10 Questions: Tankless Water Heaters

10 Questions: Tankless Water Heaters


Tankless water heaters are some of the hottest new technologies going into homes today. Many builders offer tankless heaters as an upgrade option and a greener way to save the energy used to repeatedly heat water stored in a tank.

In tankless heaters, the water is heated in a set of pipes on demand and sent to a sink, faucet, shower or even heating equipment only as you need it. That means you’ll still get some cool water first, unless a hot water recirculation system or timer is also used. (Keep reading, we’ll get to that.)

Water heating represents about 20 percent of a home’s energy costs, and tankless water heaters can save up to 34 percent of those costs. Energy Star estimates that a typical family can save $100 or more per year with an Energy Star-qualified tankless water heater. However, tankless systems can cost as much as three times the price of tank-based systems, flow rates can decrease with simultaneous use if a tankless system isn’t sized properly, and some gas models require larger incoming gas lines.

To help demystify tankless water heaters and what builders and homebuyers should know, we consulted the experts at two of the top tankless heating manufacturers, Rinnai and Navien America. Aaron Baugh is the national builder sales manager at Rinnai, and Brian Fenske is the specialty channel sales manager at Navien America. Here’s what they had to say.


[tps_title]Choosing Tankless Water Heater[/tps_title]

1. When is tankless the right choice for a water heater?

Fenske: Besides the touted energy savings due to high-efficiency combustion processes, the unit’s small size saves space. Many can be installed with sealed combustion (two-pipe venting) so you’re not losing conditioned air up the flue. And most importantly, they offer endless hot water, so no more cold showers on busy mornings or when guests stay over.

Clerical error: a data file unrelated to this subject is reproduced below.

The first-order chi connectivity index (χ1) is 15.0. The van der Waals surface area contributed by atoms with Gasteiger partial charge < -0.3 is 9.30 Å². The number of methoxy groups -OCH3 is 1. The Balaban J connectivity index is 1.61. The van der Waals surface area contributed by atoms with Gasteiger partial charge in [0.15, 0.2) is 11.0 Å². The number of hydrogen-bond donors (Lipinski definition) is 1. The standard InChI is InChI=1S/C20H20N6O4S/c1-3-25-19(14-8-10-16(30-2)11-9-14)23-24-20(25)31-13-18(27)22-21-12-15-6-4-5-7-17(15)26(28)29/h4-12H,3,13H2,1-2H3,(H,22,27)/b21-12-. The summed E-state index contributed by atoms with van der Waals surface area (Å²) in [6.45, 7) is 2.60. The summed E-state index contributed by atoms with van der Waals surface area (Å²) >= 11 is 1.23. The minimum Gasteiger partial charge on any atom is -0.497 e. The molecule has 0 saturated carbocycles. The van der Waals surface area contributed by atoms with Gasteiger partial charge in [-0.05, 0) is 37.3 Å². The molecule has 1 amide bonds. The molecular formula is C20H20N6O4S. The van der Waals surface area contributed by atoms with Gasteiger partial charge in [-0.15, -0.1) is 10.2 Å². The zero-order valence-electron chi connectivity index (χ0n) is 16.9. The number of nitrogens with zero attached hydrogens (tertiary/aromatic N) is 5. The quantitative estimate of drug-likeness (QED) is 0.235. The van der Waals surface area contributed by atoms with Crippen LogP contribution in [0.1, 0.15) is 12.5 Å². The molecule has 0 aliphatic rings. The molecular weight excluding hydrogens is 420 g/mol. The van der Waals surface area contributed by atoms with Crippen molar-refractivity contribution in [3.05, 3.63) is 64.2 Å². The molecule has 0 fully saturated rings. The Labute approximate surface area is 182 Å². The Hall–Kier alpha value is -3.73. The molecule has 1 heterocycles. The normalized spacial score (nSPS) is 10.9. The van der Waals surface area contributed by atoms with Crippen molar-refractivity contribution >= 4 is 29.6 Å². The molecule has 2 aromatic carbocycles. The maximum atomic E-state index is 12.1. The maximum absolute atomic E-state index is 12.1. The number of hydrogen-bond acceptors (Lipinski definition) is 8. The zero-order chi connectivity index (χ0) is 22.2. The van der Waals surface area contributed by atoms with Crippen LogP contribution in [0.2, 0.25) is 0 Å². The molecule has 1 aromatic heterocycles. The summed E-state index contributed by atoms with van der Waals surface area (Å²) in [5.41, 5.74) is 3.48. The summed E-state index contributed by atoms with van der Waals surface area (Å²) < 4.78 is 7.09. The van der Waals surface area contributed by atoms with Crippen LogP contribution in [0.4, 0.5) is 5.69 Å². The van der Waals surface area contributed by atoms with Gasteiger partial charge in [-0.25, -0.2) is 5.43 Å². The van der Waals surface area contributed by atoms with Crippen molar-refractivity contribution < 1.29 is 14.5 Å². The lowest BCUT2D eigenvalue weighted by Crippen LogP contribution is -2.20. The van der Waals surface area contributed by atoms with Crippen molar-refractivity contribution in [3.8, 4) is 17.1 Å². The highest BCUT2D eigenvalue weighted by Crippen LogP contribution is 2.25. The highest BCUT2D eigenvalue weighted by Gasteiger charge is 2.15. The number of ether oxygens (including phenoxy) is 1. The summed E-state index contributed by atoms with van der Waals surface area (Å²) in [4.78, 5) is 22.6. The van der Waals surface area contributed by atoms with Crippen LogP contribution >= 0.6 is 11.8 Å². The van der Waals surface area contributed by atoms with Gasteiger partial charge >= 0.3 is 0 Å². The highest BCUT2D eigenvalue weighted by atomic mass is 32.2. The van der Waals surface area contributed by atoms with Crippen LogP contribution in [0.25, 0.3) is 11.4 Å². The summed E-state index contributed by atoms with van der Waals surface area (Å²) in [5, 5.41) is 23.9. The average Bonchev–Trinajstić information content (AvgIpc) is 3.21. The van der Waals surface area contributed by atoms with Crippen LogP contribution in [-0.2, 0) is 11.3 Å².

Baugh: Tankless water heaters are technologically advanced appliances that that revolutionize comfort and convenience by providing:

  • An endless supply of hot water.
  • Lower energy bills.
  • Space savings.
  • Longer lifespan of up to 20 years.
  • A reduction in HERS (Home Energy Rating Score) points [the lower the better].
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  1. Peter

    Great piece of article. Loved it. This will help the beginner as well to take the right decision when buying a tankless water heater for first time.

  2. Glenn

    I’m looking at three different heaters. They are all about the same kw, but have vastly different gpm. That doesn’t make sense to me. If the same energy is being used it has to take the same flow to get to the same temperature. Whose rating is correct and who is overstating the flow rate?
    19.2kw 2.91 gpm.
    18kw 3.5gpm,
    18kw max flow 7gpm

    I’m guessing the 19.2kw is the truthful one.

  3. Shad Morris

    The water heater in our house is acting pretty strange, and we were thinking about getting it replaced. It’s interesting that tankless heaters actually have a lower energy bill. I would love to be able to save a little money, and be able to still get the hot water we need.

  4. Marc

    We just bought a house with a gas Bosch tankless water heater. I thought what I had was a cold water sandwich problem but after reading extensively that may not be the case. Ours will take a minute or two to warm up and be fine for about a minute. Then, it will surge back and forth between hot (scorching) and cold for a good 8-10mins. Then, after the surging it will go cold completely until you shut it off. Not sure where to start and can’t find a similar problem discussed anywhere. Any suggestions?


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